24H Daytona - A golden anniversary to remember for Hurley Haywood
For Hurley Haywood, his third attempt in the Rolex 24 At Daytona was a charm and helped launch a successful road racing career that lasted decades.
Fifty years after his stunning 1973 victory, the 74-year-old driver has fond memories of that weekend co-driving the No. 59 Brumos Racing Porsche Carrera with team owner Peter Gregg, a Jacksonville, Florida, Porsche dealer.
“We never thought we could win the race overall,” Haywood said.
Because the Carrera had so many exotic factory parts it had to be classified as a prototype.
“All the underpinnings on that car – the engine, suspension, gearbox, brakes – were all from a Porsche RSR,” said Haywood, who is tied with Scott Pruett with a record five Rolex 24 overall wins. “Porsche wanted to test all that stuff to make sure it was working properly, but they couldn’t get it homologated to run it in GT.”
The Porsche factory sent one of these cars to Gregg and an identical car to Roger Penske to compete in the twice-around-the-clock endurance event.
“In typical Brumos fashion, when we got the car, we went through everything to make sure it was all tight and where things were supposed to be,” Haywood said. “The crew found the flywheel bolts were loose and Peter called Roger and told him he needed to check that. Roger thought Peter was screwing around with him and they didn’t do it and that’s what put them out of the race.”
And that turned into a huge benefit for Brumos. When the Penske machine – driven by Mark Donohue and George Follmer – retired, Porsche engineers flooded the No. 59’s pit area, including Porsche’s top engineer Norbert Singer.
While other teams arrived in big haulers and hired chefs for their hospitality areas, Haywood and Gregg slept in the car trailer and dined on fast-food hamburgers. Haywood was in the car for more than half the race.
“It was fun for me because I was 23 and I’d only been racing for two years,” said Haywood. “Suddenly, I was at Daytona in a factory car racing against Mark Donohue and George Follmer and we’re pretty much keeping pace with those guys. That was a real learning curve for me and exciting. I remember during the night racing against George and Mark and that really built my confidence up.”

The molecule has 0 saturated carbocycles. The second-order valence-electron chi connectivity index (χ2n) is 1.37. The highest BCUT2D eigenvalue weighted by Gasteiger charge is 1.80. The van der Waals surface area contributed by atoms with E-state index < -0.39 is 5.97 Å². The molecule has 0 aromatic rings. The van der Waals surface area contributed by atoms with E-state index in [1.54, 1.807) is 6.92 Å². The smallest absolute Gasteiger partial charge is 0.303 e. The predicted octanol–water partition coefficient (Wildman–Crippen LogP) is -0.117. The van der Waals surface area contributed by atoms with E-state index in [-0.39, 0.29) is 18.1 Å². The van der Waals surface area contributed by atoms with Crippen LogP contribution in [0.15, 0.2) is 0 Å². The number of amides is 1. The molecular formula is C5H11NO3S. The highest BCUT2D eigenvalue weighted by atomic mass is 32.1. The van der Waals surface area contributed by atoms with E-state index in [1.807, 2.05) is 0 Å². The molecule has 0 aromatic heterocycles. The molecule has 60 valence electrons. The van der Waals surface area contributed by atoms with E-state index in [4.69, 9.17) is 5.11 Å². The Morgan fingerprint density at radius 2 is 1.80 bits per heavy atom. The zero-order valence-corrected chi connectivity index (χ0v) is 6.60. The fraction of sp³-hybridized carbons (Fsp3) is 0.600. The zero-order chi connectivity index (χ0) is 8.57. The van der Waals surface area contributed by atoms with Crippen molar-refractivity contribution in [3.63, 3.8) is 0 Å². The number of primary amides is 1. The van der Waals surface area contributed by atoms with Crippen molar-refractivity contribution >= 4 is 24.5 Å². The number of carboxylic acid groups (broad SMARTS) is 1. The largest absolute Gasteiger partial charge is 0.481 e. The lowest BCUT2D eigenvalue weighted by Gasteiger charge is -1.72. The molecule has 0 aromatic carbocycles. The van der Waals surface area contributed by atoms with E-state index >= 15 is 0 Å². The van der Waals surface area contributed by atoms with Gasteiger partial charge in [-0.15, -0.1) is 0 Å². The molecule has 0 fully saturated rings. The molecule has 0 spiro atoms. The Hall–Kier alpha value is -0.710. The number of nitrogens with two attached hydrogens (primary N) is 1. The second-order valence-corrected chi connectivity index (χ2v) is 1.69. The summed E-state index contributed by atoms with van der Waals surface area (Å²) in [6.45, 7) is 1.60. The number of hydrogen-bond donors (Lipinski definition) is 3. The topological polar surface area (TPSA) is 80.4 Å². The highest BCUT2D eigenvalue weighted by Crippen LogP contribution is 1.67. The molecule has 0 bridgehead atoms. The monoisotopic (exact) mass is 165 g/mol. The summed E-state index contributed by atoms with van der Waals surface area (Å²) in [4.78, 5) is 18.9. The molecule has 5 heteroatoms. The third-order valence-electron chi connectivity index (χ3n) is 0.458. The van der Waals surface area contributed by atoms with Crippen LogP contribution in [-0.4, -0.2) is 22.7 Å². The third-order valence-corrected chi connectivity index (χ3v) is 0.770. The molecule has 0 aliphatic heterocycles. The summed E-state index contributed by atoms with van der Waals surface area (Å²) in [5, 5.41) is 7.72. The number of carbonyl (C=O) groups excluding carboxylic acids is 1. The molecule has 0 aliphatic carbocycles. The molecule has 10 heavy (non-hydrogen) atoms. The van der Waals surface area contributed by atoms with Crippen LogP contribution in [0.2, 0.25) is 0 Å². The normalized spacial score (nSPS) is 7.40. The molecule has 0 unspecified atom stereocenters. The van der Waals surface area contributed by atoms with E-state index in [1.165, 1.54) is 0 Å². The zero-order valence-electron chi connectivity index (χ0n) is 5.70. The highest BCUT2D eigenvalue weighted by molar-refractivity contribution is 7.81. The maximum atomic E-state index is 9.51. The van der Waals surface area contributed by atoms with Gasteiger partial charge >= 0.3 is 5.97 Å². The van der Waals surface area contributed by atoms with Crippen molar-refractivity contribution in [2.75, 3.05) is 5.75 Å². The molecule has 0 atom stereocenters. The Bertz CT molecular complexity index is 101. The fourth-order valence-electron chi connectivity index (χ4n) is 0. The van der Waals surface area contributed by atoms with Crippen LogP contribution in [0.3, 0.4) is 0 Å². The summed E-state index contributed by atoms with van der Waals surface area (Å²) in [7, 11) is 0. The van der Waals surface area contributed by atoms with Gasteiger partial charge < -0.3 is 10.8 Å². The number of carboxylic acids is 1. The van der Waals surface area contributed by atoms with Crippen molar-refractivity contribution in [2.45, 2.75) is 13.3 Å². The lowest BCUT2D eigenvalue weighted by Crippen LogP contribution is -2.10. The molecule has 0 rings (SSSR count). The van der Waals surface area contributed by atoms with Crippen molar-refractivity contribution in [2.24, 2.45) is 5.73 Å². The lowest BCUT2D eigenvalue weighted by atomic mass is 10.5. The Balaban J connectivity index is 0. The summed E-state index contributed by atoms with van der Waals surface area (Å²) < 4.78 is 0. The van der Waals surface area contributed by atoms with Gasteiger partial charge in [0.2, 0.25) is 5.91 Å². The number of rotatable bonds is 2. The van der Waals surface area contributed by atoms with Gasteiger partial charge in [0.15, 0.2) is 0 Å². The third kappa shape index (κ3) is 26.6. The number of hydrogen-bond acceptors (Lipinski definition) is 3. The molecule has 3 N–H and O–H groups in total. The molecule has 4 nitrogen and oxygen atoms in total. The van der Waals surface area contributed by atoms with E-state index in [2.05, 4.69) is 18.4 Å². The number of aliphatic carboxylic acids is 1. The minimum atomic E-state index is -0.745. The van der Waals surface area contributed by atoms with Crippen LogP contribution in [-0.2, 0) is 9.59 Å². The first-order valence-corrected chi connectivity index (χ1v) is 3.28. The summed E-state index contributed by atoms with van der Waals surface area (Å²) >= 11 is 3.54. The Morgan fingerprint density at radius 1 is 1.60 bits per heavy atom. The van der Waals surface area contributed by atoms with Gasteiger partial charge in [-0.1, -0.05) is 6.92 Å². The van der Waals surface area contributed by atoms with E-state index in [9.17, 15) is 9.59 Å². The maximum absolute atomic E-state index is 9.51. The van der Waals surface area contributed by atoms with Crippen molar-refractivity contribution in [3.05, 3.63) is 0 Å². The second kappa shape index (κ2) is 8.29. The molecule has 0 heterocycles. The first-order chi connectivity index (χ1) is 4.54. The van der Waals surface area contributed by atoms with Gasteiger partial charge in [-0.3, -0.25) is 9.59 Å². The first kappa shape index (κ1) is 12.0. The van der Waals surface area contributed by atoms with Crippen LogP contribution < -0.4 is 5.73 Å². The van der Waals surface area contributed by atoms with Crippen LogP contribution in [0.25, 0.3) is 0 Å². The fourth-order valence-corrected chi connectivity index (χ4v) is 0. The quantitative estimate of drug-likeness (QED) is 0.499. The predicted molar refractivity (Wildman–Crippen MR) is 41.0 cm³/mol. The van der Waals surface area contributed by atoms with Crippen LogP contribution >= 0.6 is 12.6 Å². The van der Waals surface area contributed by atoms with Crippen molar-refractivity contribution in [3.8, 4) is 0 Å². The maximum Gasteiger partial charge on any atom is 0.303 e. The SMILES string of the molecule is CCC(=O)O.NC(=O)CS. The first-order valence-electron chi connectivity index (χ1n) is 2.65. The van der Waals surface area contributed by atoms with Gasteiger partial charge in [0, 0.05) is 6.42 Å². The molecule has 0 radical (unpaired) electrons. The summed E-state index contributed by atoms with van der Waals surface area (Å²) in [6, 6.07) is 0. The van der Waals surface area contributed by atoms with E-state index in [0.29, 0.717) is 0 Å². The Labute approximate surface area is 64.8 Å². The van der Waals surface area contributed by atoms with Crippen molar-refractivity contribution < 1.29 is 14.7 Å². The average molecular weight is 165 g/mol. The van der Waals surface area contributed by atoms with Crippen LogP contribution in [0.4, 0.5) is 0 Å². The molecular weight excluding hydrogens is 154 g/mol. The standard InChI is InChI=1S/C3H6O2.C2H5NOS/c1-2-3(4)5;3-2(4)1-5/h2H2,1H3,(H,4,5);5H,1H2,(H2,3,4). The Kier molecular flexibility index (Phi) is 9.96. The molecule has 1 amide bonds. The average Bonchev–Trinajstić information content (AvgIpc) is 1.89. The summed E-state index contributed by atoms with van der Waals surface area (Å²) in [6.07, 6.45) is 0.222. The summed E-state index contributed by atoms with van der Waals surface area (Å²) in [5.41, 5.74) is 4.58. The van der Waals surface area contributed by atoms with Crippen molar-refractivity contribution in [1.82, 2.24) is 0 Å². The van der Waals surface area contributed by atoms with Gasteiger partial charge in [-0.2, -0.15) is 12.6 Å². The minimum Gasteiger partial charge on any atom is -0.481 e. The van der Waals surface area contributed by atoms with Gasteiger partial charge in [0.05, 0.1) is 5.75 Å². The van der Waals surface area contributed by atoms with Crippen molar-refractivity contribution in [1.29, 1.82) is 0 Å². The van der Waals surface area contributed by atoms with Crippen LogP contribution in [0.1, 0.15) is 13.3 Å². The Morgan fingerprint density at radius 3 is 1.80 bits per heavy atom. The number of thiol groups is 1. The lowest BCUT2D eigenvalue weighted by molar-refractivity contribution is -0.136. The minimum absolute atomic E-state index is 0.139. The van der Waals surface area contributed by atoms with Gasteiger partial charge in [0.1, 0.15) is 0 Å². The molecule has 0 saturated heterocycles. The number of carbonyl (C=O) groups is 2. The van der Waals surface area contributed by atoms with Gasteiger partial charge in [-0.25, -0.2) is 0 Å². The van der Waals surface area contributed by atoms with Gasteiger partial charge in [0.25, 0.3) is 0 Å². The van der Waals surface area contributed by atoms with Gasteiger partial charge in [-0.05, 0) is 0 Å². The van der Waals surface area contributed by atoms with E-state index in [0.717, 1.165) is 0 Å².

As the sun was coming up over the track, Haywood was cruising down the backstretch at about 175 mph. As the Carrera approached NASCAR Turn 3, Haywood got an unexpected jolt.
“This large seagull came crashing through the windshield,” Haywood said. “Half its body was in the cockpit and half the body was outside the car. The windshield didn’t cave in.”
Haywood didn’t panic. He radioed his team in the pits to explain what happened.
“I called in and said ‘Guess what guys? A bird just crashed through the windshield,’” Haywood recalls. “They radioed back and told me, ‘Stay out as long as you can. If the windshield collapses, then come in.’ That allowed them to find a replacement for the windshield. They took it off a street car. Once they had a windshield, they brought me in and changed it out really quickly.”
Haywood, who scored 13 career wins at Daytona including races shorter than 24 hours, said competitors called the Brumos victory “a fluke.” Several weeks later, the No. 59 entry won the Mobil 1 Twelve Hours of Sebring and launched Haywood’s highly decorated racing career, which includes three victories in the 24 Hours of Le Mans.
“That win in 1973, and winning at Sebring, back-to-back, did change the course of my career because it got the attention of Porsche,” Haywood said. “After those races, Peter assigned me to the Porsche 917/10, which was a Can-Am car. I raced Can-Am in 1973 and finished third behind Donohue and Follmer. That was key to set my path with Porsche.
“The 917/10 was a difficult car to manage. After my third Rolex 24 victory, Porsche asked me to come onboard and race at Le Mans with their factory team. It certainly helped me. It helped me start with Porsche and helped me start a résumé that I’m pretty proud of.”
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